March 26, 2019
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Publisher: Ambrosia Software    Genre: Simulation
Min OS X: 10.2

October 5, 2006 | Franklin Pride

Click to enlarge

Look at all the reflections.....
Redline Racing is one of the best games for the Macintosh I have played in the last year. Unlike most racing sims, it tries to be extremely realistic and have greatly entertaining arcade-style action. For the most part, all the single player racing is done in realistic mode, but you can easily dive into a race with the AI and test your arcade skills as well.

There are four modes to play in Redline: Challenge, Time Trial, Quick Race, and Multiplayer. Challenge is a realistic test of driving skill with a car for its reward. The main goal of Challenge is to get gold in all the events in order to achieve a very "special" car. Time Trial is a test of your racing skills as you attempt to beat the worldwide hall of fame. Quick Race is just as it sounds, and is where you can test your realistic, arcade, or turbo arcade skills vs. up to eleven computer opponents. Multiplayer is where this game really shines, though. Usually multiple games are going and the champions of the hall of fame are often awaiting your challenge. The only slight aggravation is when someone is trying out their gold reward, as there's no way to beat that car unless you own one yourself.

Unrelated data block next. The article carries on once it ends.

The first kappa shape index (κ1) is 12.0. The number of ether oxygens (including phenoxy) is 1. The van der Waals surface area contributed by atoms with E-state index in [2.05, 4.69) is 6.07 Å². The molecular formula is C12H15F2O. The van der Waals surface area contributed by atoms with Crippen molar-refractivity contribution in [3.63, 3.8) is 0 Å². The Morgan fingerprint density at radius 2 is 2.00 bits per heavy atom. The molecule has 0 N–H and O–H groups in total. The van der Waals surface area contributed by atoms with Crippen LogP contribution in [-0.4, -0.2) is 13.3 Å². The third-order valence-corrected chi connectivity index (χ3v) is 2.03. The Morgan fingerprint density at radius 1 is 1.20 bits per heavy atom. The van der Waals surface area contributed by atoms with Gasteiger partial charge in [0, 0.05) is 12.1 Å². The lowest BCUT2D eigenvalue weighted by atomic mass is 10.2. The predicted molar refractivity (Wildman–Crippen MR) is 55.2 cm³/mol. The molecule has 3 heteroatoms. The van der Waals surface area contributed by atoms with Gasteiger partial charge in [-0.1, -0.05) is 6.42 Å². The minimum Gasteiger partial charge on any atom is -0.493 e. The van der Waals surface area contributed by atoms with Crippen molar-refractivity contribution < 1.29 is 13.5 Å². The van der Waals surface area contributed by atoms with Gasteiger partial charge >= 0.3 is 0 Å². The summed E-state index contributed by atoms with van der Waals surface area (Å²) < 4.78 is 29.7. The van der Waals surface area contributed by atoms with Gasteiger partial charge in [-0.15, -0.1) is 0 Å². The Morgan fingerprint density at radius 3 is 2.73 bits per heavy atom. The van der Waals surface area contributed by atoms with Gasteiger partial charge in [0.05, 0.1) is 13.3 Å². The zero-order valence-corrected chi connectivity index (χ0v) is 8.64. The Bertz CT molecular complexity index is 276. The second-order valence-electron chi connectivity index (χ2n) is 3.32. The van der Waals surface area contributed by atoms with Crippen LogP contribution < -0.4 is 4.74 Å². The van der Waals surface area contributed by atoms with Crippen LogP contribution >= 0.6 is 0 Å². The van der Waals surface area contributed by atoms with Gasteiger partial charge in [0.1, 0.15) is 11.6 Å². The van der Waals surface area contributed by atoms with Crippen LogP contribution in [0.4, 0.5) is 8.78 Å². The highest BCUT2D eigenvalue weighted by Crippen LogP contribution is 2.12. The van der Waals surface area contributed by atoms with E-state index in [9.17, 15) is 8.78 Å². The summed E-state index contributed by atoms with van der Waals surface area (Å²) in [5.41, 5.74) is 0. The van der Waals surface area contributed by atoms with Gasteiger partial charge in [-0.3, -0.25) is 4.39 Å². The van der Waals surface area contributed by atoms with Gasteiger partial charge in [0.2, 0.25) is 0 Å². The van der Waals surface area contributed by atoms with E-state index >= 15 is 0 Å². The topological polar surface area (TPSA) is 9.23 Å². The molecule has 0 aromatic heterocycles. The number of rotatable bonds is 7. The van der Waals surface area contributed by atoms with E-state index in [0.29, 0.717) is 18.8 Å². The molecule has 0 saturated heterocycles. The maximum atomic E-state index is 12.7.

Gameplay: Beaten Pars and Flying Cars
This game is all about speed and the damage that speed will cause you. You are constantly battling with physics in Redline, and it isn't uncommon to find yourself flipping through the air due to a poorly taken turn. This may be annoying to those who prefer arcade-style gameplay. Thankfully, there's an arcade and turbo arcade mode. The beauty of this game's system is that you can change the mode to these two with ease.

Personally, I prefer the simulation mode. The realistic physics separate the good drivers from those who don't know what a brake is. One thing is certain, if you don't use the brakes you'll rediscover the force of inertia. That force will send your car flying through the air, flipping sideways, and skidding along the road upside down. I truly enjoy the simulation physics. I've always enjoyed ending races with a wacky stunt and these physics allow me to do that with ease.

Not that the arcade modes aren't entertaining in their own ways, however. If you want to relax after taking fifty hairpin turns, the arcade modes are very soothing. You hardly have to worry about inertia, as you can take all the turns at about one-hundred miles per hour. Turbo is even more entertaining. Your car will accelerate to maximum velocity in no time, and you'll be able to truly appreciate what the world looks like when going over two-hundred miles per hour. It's very blurry.


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